Fireworks are immensely popular in Austin and Texas, and unfortunately those shooting them off don’t think about the consequences of their actions. Every single discussion I’ve ever seen on the topic on neighborhood message boards has always had the very erroneous attitude, “It’s just for a few hours, and it’s a lot of fun.” It’s actually every night leading up to and following the event as well. The fireworks started on July 1st by my house this year, and they’ll continue through July 5th, the end of the weekend. In the summer, they start at 9 pm and will go until well after midnight. For New Year’s Eve, again, the days surrounding the holiday are fair game, too. The actual day of New Year’s Eve, the fireworks start around 6 pm when it is dark, and then continue until 2 a.m. This is not “just a few hours.” For someone with PTSD, this is eight hours of hell when one’s nervous system is set to “freak out completely” for the entire time. It’s an experience no one should have to endure in their own home.
When my children were little, I discovered that fireworks can make life incredibly miserable for those with babies. Every loud round would wake up thoroughly exhausted babies whom we had just managed to get to sleep. They were screaming, we were frustrated, and there was no relief in site. One year after we reached midnight, I called 911 and requested that an officer come stop the fireworks. In retrospect, I should have reported the person who took my call. She was clearly very pro-fireworks. Her first response was that fireworks were legal in my area. I agreed, but I pointed out that noise ordinances meant that they were in violation since it was after midnight. She then argued with me that the officer wouldn’t be able to find where the fireworks were coming from. Really? The officer just needed to open his/her/hir ears and drive around my house and would have had no problem locating the fireworks. It was a pointless conversation that justed added to my frustration. I suspect the woman answering the phone never even submitted the order for the police to come out.
Having survived the misery of babies and fireworks, then I faced chronic illness. I discovered firsthand that fireworks can be absolute hell for someone living with PTSD. With PTSD, even if one has not been a soldier in a war zone, fireworks can be a major trigger because one’s startle reflex is so overexaggerated. Someone stealthily walking into a silent room and then speaking when I had my back turned was enough to set me off when my PTSD was out of control. My adrenaline would sore, my body would shake, and I would scream out in fear. It would take almost an hour for me to calm down again. I could not handle any kind of surprise noise. This is because my “fight or flight” response was constantly set on fight due to all the trauma in my body. Thus, even though fireworks are not a danger, they were loud, startling, and traumatizing. They made my life absolute hell several times a year.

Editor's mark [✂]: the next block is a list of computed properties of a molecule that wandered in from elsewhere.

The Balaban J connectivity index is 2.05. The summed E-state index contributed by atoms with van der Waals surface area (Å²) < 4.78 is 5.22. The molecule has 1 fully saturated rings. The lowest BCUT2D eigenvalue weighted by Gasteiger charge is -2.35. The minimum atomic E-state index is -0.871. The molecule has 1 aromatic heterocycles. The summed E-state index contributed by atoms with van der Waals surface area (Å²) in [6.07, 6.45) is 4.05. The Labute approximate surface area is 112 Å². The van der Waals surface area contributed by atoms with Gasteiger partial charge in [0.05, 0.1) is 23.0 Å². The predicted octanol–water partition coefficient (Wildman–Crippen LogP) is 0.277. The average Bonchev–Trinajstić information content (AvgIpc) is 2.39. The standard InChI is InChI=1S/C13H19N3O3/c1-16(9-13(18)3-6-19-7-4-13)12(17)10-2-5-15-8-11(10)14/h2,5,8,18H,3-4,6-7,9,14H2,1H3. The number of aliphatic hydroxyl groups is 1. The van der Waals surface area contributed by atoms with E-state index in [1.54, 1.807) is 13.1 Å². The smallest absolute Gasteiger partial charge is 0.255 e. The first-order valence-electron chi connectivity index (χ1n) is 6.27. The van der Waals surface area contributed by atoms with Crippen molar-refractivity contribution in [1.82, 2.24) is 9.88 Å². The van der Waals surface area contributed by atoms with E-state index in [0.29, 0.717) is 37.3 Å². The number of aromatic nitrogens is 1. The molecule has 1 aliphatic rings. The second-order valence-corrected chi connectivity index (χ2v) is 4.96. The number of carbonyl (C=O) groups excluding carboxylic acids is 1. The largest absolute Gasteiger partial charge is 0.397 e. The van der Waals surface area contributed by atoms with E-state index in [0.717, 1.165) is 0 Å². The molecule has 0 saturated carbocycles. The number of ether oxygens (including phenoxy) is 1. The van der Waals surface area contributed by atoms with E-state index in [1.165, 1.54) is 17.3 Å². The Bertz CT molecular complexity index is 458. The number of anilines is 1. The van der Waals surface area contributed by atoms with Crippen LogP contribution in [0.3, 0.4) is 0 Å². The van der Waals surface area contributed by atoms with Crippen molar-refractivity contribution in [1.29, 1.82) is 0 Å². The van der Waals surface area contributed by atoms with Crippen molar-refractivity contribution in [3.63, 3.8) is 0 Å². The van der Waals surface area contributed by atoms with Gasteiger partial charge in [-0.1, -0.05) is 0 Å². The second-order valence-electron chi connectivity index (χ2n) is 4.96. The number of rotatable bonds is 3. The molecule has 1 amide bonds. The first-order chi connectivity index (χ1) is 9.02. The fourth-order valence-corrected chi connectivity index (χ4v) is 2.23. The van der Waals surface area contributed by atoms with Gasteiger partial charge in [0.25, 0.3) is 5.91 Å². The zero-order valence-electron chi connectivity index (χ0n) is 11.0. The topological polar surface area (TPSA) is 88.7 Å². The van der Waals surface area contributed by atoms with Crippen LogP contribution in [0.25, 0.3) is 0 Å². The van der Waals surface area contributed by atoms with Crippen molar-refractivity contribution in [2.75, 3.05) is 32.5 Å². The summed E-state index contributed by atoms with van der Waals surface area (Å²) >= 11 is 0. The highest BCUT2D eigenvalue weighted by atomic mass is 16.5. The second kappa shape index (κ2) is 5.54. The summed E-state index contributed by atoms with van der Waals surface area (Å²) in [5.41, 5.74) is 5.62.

I recently saw a photo on Facebook of a veteran holding a yard sign that said “A veteran with PTSD lives here. Please be considerate in your use of fireworks.” I suspect that such a sign in my yard would be absolutely pointless even if I was a veteran. Most people don’t care. Their fun, even if they are traveling to a place that is not their home to set off the fireworks, is more important than the health and well-being of those around them. Our society simply doesn’t have the compassionate understanding to realize that fireworks are not all fun and games for those who suffer from PTSD or who are parenting young children.
This year, if you choose to set off fireworks, consider those around you. Do you have neighbors with young children? Do you have neighbors with PTSD? Will your joyous celebration create a night of hell for someone else? If you don’t know those answers, ask your neighbors how they feel about the situation. Make sure that you are doing the compassionate thing for all around you. Karma is a real pain when it comes back around: know that hurting others with disregard or malice will show up again in your soul’s journey for you to experience the same. The safer, healthier way to celebrate the fireworks holidays includes attending a large, safe, public display that truly is only for a short duration. The results are far more fabulous than anything amateurs can create, and the public displays are always free if you know where to park and watch.
As for me, my startle response has decreased as my healing has progressed. I also finally found an over the counter supplement a few years ago that will dope me up enough to make fireworks tolerable. It leaves me in a very fogged, drugged state, unable to do much besides stare at a tv screen or lay in bed in a semi-comatose but not sleeping state, but this is far preferable to being in hell with the noise of fireworks. Life is short, and it seems wrong to me that I have to dose myself into oblivion to be in my own home several days of the year, but such is my reality until fireworks are finally banned in the area I live in.
© 2015 Elizabeth Galen, Ph.D., Green Heart Guidance, LLC